http://en.wikipedia.org/wiki/Big_Australia

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  6. Daigotsu (472 comments) says:

    I seem to remember a certain D.P. Farrar writing some pretty good things about him, too.

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  7. simonway (387 comments) says:

    An ineffective fiscal stimulus

    So ineffective that Australia managed to completely avoid recession.

    years after the global financial crisis had passed

    I think this attitude is pretty typical of the sheltered beltway journalist class. “Financial crisis? That was 2008, wasn’t it?” No idea that there are still unemployed people out there.

    a home-insulation disaster came complete with house fires, deaths, and a ruined industry.

    Mr. Malpass is spreading myths. The Liberals and the media seized on some incidents of insulation fires to trash the government, but never bothered to actually compare the rates of fires before and after the home insulation programme was implemented.

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  8. CHFR (241 comments) says:

    Simonway please don’t link to crikey to support arguments, a more biased site you could not hope to find.

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  9. hj (7,186 comments) says:

    Isn’t the NZ Initiative biased?
    “One would be well advised then to treat the talk about a “climate change consensus” as what it is: not as a scientific consensus about climate change but at most as a political agreement to act and speak as if the major questions surrounding climate change had already been answered. In reality, however, there are very few things on which the majority climate scientists would readily agree.[8]

    While the climate change consensus, with its focus on carbon emis-
    sions reductions, currently serves to block discussion about non-
    rationing alternatives to the Kyoto Protocol, it hampers discussions about
    non-carbon related responses to climate change even more.Yet there are
    such alternatives, and they consist of a variety of adaptive strategies.The
    reasoning behind adaptation is this: it is politically unlikely that far-
    reaching emissions reductions will take place in the near future, and if
    they were to take place they would come at enormous economic costs.


    http://www.oliver-marc-hartwich.com/publications/climate-change—scepticism-and-science-as-drivers-of-progress

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  10. Tom Jackson (2,553 comments) says:

    So Rudd thinks deeply about political and social issues? How awful.

    No New Zealand politician can string 7 words together in a meaningful sequence, let alone 7000.

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  11. Andronicus (219 comments) says:

    Australia now has an awful choice for PM.

    In one corner is Rudd, who appears to be everything his colleagues have described.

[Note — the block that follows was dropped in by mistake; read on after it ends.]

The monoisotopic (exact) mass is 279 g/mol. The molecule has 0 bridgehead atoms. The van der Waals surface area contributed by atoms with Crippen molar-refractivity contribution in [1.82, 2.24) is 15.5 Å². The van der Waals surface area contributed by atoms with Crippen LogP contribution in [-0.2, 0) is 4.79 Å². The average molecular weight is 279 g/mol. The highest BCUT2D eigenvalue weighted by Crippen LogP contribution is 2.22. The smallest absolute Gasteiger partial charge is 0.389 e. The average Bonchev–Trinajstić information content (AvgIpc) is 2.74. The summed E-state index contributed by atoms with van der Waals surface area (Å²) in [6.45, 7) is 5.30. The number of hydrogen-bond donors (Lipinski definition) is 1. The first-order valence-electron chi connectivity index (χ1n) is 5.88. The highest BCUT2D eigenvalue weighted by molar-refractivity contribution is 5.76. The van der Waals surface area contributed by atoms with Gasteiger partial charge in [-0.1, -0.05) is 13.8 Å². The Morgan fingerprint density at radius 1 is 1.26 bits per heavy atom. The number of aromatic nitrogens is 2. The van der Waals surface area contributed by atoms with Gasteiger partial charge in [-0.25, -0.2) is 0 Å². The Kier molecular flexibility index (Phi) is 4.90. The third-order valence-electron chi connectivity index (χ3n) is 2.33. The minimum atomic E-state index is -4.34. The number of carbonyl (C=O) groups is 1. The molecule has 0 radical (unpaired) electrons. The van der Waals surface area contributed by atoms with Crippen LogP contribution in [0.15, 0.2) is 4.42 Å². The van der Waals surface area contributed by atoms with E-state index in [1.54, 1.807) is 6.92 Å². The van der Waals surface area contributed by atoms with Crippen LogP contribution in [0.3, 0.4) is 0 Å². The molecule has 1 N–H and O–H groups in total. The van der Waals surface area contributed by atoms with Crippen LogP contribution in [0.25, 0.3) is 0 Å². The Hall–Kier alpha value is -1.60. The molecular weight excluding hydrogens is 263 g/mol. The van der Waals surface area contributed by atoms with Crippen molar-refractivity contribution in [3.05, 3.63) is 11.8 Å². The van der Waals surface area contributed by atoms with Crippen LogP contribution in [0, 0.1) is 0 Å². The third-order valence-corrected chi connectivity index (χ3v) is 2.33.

In the other is Abbott, totally untrustworthy, with an unhealthy attitude towards women and the strong suspicion that boxing without wearing head protection has resulted in brain damage.

    There are times when his behaviour is bizarre, e g staring silently, shaking with anger, at a TV journalist who dared ask an awkward question, or sprinting wildly to try to escape Parliament because he didn’t like another MP casting a vote.

    This man is weird.

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  12. F E Smith (3,309 comments) says:

    In the other is Abbott, totally untrustworthy, with an unhealthy attitude towards women and the strong suspicion that boxing without wearing head protection has resulted in brain damage.

    Well, there is another poor fool who has swallowed the ALP’s propaganda hook, line, and sinker…

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  13. Kimble (3,955 comments) says:

    … with an unhealthy attitude towards women …

    [citation needed]

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  14. KevinH (1,257 comments) says:

    Aussie politics can at times appear tribal with a hint of melodrama and pathos and in this instance with Rudd the burned ALP Gillard supporters are showing their bitterness and resentment in public. Rudd was deposed before the public got a chance to see what he was really like and the Gillard camp only have themselves to blame for their own intransigence and haste.
    Despite what his fellow ALP colleagues think of him, the public especially Queensland love Rudd. On that basis Rudd should request to see resignations on the table, get rid of the rubbish and move forward.

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  15. Dirty Rat (383 comments) says:

    Australia has the same problem as New Zealand, in that there is no oppostion party.

    I mean Tony Abbot ffs

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  16. ChardonnayGuy (1,233 comments) says:

    Kevin, your namesake is an opportunist and the ALP is a byzantine basket case of factions. I welcome what seemed to be his change of heart over marriage equality, but already he’s hedging it, talking about referenda in this context. Why the hell should human rights and civil liberties be put to plebiscite?

    I still suspect that if Abbott turns out to be a liability come September, or beforehand, the Libs will vote to dump him and replace him with Turnbull…